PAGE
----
Cholas in all their complexity

A sober analysis of a complex agrarian system under the Cholas

April 23, 2012 10:45 pm | Updated 10:45 pm IST

South Indian Under The Choilas

South Indian Under The Choilas

After K.A. Nilakanta Sastri's pioneering work on the Cholas, South India under the Cholas has claimed the major attention of scholars and researchers, as the Chola period is of crucial importance in the study of the south Indian state and society and its implications for the medieval state in India. Among the most important of these studies, is that of Y. Subbarayalu, whose research on the political geography of the Chola country made significant interpretations of the Chola agrarian organisation with the nadu as the basic peasant region, which determined the nature of the Chola agrarian system and the state. His work influenced subsequent research on the nature of the Chola state carried out by American, Japanese and Indian scholars.

The Segmentary state or Peasant state and society theory of the American school based on African models and the Japanese emphasis on the need for micro-level studies using computerised data have led to continuous and interesting debates which focused on the characterisation of the Chola state, either as centralised or segmentary or even in some ways feudal.

Epigraphic sources

Subbarayalu's present work is a collection of his essays on several aspects of the Chola state, society and economy based on his meticulous, thorough and unbiased studies using the rich epigraphic sources of the period (9th to 13th centuries AD). His empirically sound essays have left no single term of political, social and economic importance out of his close scrutiny in terms of the spatial and temporal spread. Hence his careful periodisation of Chola history into three major phases, the first being the early formative stage, the second the middle imperial stage and the third being one of disintegration and decline. He recognises the formative period as crucial for the building up of the imperial state under the celebrated Rajaraja I and Rajendra I till the reign of Kulottunga I (985- 1118), followed by the last phase which was one of probable feudalisation and agrarian crisis leading to decline.

Not being carried away by ideological and speculative theoretical considerations, Subbarayalu's work is a sound and sober analysis of a very highly complex agrarian system and its development under the Cholas with gradual urbanisation, emergence of trading centres, trading organisations, regional and inter-regional trade guilds, supra-local organisations and their relations with the Chola state. These are discussed in separate essays on all institutional structures, village bodies of the Brahmadeya and Ur , market centres like the Nagaram , protected merchant centres like the Erivirappattana , trading guilds like the Ainnuurruvar , Manigramam and Anjuvannam , identifying them as supra regional, regional and west Asian trading organisations respectively. Above all the revenue units like the Nadu and Valanadu and the larger Periya nadu, the Chola officialdom, land revenue organisation, land ownership and the taxation system are the major issues, which have been placed in proper perspectives in his discussion of the Chola state structure and its character.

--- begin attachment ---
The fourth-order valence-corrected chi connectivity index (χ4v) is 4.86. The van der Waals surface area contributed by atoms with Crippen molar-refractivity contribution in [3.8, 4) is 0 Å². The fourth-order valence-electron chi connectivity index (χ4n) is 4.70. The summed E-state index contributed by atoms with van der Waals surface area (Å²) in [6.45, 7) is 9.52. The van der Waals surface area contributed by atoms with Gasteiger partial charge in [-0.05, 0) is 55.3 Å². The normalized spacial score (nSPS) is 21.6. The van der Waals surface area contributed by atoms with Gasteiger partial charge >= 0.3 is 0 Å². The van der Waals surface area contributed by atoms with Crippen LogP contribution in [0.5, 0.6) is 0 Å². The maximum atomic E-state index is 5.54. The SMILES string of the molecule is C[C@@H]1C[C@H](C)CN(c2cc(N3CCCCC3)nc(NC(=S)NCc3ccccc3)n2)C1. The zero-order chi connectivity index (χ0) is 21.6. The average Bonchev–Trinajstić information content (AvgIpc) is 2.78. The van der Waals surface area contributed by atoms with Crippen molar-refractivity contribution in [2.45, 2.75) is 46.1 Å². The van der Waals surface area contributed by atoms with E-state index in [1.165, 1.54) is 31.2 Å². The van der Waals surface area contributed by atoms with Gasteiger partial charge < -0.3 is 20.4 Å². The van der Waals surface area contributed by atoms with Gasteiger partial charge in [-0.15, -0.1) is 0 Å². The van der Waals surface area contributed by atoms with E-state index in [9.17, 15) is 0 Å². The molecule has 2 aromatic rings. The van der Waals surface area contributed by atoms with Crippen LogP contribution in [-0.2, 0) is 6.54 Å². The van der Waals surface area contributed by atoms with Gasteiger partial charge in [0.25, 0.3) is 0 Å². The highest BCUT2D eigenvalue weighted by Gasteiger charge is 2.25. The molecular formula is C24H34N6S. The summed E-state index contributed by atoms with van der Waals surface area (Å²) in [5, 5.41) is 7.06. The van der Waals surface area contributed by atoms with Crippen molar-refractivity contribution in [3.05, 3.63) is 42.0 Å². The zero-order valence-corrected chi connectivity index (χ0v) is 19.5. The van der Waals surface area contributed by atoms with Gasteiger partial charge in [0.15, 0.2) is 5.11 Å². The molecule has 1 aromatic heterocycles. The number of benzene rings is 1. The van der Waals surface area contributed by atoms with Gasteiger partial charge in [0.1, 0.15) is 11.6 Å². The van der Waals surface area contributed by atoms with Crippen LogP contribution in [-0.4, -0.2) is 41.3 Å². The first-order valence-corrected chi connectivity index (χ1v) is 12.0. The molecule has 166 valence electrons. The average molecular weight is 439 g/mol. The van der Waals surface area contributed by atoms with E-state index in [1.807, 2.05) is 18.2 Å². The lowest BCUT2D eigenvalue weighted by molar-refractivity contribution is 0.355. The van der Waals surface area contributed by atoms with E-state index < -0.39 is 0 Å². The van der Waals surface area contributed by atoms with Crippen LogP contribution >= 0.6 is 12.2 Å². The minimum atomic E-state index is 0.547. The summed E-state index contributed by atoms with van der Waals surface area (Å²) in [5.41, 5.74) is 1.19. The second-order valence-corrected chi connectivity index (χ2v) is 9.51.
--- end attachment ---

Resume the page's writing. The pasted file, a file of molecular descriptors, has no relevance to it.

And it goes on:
Left hand, Right hand

Sociological aspects of the names, designations and titles, apart from the Left hand Right hand caste organisations, peculiar to the Tamil and Karnataka regions are discussed on the basis of the inscriptional evidence with greater clarity than hitherto attempted, especially the Right and Left hand caste organisation as potential groupings in the context of a changing agrarian order and craft production and trading economy. These are backed up by carefully prepared maps, charts and tables. Summing up the results of his work on the Chola state and characterising the Chola state in the final chapters, Subbarayalu shows that the 400 years of Chola rule represented the development of a regional state, which cannot be characterised by any single typological approach, although it did mark the most centralised and well consolidated state under a powerful monarchy in its imperial stage.

Subbarayalu's work will be of lasting value to both teachers and students, especially researchers, as to how to use epigraphical sources and why not to make hasty generalisations or conclusions, particularly in the light of the highly complex nature of the sources. In the historiography of South India, Subbarayalu's work marks an important advance and will prove to be an inspiration for further fruitful research on South India.

SOUTH INDIA UNDER THE CHOLAS: Y. Subbarayalu; Oxford University Press, YMCA Library Building, Jai Singh Road, New Delhi-110001. Rs. 675.

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